EPA Will Let Houston Lab’s Lease Expire In 2020, Agency Says

Signs near the San Jacinto River Waste Pits U.S. EPA Superfund Site warns people not to enter or consume fish from the area, Friday, Aug. 26, 2016 in Channelview, Texas. (Michael Ciaglo / Houston Chronicle via AP)
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The EPA will not renew the lease of its lab in Houston, potentially dealing a severe blow to the agency’s role in monitoring the effects of Hurricane Harvey on the area when the current lease expires in 2020.

The San Antonio Express-News reported the news Wednesday, noting that the lab employs roughly 50 people and that “[m]uch of its work has been focused on testing samples from Superfund sites in the region.” The lab has served as a “staging area,” for scientists following Hurricane Harvey, the paper noted.

“The sobering news given to me was that in 2019 they would start tying together loose ends and in 2020 the facility would close because they are not going to renew the lease,” Clovis Steib, an EPA scientist and union leader, told the Express-News.

However, in a statement to TPM, EPA spokesperson David Gray disputed that the agency had announced the lab’s closing.

“The only action that we have announced is that we are not renewing our current leased laboratory space in Houston,” Gray said. “We are approaching the renewal deadline for our existing lease and needed to make that information public. We are looking at alternatives that will continue to provide the analytical services to support our mission critical work in the Dallas office.”

Steib, reached by phone Thursday, expressed skepticism that the EPA would replace the lab in Houston, saying that the agency would likely consider it “cost prohibitive” to retrofit a similar lab in the area. “There is no other site in the the Houston area that they’ve identified for the people who work there,” he said.

An April 28 memo obtained by TPM from EPA management to union members in Region 9 — which covers Arizona, Nevada, California and Hawaii — explained that the agency had decided to relinquish a floor of the San Francisco regional office for “budgetary reasons.”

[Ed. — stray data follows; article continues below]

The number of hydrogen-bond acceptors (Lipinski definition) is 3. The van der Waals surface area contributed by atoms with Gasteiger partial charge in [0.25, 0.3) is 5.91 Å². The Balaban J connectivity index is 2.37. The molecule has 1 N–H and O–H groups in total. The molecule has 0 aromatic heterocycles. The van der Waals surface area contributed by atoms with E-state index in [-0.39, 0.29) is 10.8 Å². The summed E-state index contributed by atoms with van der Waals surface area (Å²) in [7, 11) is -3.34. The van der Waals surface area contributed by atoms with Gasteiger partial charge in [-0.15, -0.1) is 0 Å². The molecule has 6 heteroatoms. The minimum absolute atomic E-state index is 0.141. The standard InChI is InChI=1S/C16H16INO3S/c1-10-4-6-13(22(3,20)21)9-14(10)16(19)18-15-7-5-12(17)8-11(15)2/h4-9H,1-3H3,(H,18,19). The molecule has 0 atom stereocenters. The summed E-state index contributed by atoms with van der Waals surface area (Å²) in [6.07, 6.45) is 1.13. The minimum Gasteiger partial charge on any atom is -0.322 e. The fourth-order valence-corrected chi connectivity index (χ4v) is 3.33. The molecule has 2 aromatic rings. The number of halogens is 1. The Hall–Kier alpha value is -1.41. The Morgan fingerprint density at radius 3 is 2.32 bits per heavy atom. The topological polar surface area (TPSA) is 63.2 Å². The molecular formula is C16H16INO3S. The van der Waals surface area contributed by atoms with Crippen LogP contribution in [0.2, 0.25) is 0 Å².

“Region 9, along with all other regional and headquarter offices, has been asked to reduce the amount of leased space by the end of FY17,” an assistant regional administrator wrote, justifying the cut.

The next closest regional lab to Houston, the Express-News noted, is in Ada, Oklahoma, 400 miles away.

EPA Administrator Scott Pruitt, a friend of the fossil fuel companies and refineries that dot the greater Houston area, came under even more scrutiny following Hurricane Harvey for his agency’s seemingly lackluster response in monitoring the toxic superfund sites, especially those that had flooded during the storm.

The Associated Press reported following the storm that its own journalists had visited a number of affected superfund sites that the EPA had claimed were unreachable, and of which it had only reviewed aerial imagery.

In a statement that did not deny the AP’s reporting, the EPA instead responded by the attacking one of the reporters behind the story.

Pruitt has called superfund sites an agency priority, though the White House’s own proposed budget would slash funding for cleanup efforts at such sites.

This post has been updated.

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